(keer-hehr' eh ssehth) Place name meaning, “city of pottery.” Known by various names in various texts and various versions of the Old Testament: Kir-Hareseth (2 Kings 3:25;
Isaiah 16:7), Kir-Haraseth (2 Kings 3:25 KJV), Kir-Heres (Isaiah 16:11;
Jeremiah 48:31,Jeremiah 48:36), and Kirharesh (Isaiah 16:11 KJV). Perhaps also the same as Kir of Moab in
Isaiah 15:1. See Kir 1.
During the reign of Jehoram of Israel, Mesha, king of Moab, rebelled against Israel (2 Kings 3:4-27). The kings of Judah (Jehoshaphat) and Edom joined Israel in the resulting war. The forces allied against Mesha crushed the rebellion, but they were unsuccessful in capturing Mesha. He took refuge in Kir-Hareseth—a well fortified and impregnable city. After Mesha tried unsuccessfully to break through the besiegers, he offered his son as a sacrifice upon the city walls. As a result, “there came a great wrath upon Israel” (2 Kings 3:27 NRSV); and the allied forces withdrew, leaving Mesha alive in Kir-Hareseth (2 Kings 3:4-27). Apparently, the forces of Israel and Judah feared the power of the Moabite god, Chemosh, and gave up the victory that lay within their grasp. Jehoram and Jehoshaphat did not have faith that Yahweh would give them victory over the people of Chemosh.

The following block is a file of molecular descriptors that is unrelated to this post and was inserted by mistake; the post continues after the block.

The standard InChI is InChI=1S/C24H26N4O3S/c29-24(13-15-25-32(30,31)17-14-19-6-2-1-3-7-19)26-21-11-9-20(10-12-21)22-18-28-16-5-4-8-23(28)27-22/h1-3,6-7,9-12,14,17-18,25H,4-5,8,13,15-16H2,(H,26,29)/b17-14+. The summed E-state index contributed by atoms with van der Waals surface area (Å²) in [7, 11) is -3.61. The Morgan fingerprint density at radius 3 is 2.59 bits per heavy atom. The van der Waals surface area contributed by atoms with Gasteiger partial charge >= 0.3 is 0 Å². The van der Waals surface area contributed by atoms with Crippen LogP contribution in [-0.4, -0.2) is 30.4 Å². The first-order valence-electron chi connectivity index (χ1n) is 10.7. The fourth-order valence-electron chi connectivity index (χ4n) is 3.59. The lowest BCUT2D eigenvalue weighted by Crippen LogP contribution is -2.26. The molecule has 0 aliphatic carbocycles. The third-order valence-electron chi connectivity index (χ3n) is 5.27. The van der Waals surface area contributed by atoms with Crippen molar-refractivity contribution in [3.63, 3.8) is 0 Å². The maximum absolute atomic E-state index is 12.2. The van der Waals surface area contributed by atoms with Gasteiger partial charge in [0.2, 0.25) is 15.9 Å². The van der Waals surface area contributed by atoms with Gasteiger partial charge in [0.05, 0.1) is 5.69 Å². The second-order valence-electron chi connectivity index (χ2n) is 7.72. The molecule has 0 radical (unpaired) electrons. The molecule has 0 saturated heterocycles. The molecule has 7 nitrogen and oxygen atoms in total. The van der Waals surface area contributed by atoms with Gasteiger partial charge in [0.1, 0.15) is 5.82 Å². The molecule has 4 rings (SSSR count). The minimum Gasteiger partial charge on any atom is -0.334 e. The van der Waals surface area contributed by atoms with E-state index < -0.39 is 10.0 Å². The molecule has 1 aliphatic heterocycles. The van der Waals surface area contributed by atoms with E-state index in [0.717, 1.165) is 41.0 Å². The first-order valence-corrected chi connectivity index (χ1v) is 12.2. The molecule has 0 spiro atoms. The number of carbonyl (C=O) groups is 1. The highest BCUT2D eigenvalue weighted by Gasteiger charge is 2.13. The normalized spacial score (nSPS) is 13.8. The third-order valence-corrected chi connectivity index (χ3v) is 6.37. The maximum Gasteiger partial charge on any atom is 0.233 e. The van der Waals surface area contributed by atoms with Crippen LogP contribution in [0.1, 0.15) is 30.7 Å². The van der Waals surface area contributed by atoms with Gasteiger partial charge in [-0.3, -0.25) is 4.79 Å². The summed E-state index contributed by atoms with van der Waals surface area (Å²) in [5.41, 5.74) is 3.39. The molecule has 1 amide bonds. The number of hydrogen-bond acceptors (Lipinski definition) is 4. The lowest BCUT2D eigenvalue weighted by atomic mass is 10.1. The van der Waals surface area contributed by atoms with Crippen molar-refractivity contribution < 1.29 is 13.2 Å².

The prophets would later correct this view. Isaiah (Isaiah 15:1;
Isaiah 16:7,Isaiah 16:11) and Jeremiah (Jeremiah 48:31,Jeremiah 48:36) prophesied that Kir-Hareseth was no match for the power of God. All human kingdoms are ultimately subject to God. Kir-Hareseth was destroyed by the Babylonians whom the prophets described as God's instrument of punishment (see
Kir-Hareseth is identified with modern khirbet Karnak, about 50 miles southeast of Jerusalem and 11 miles east of the Dead Sea.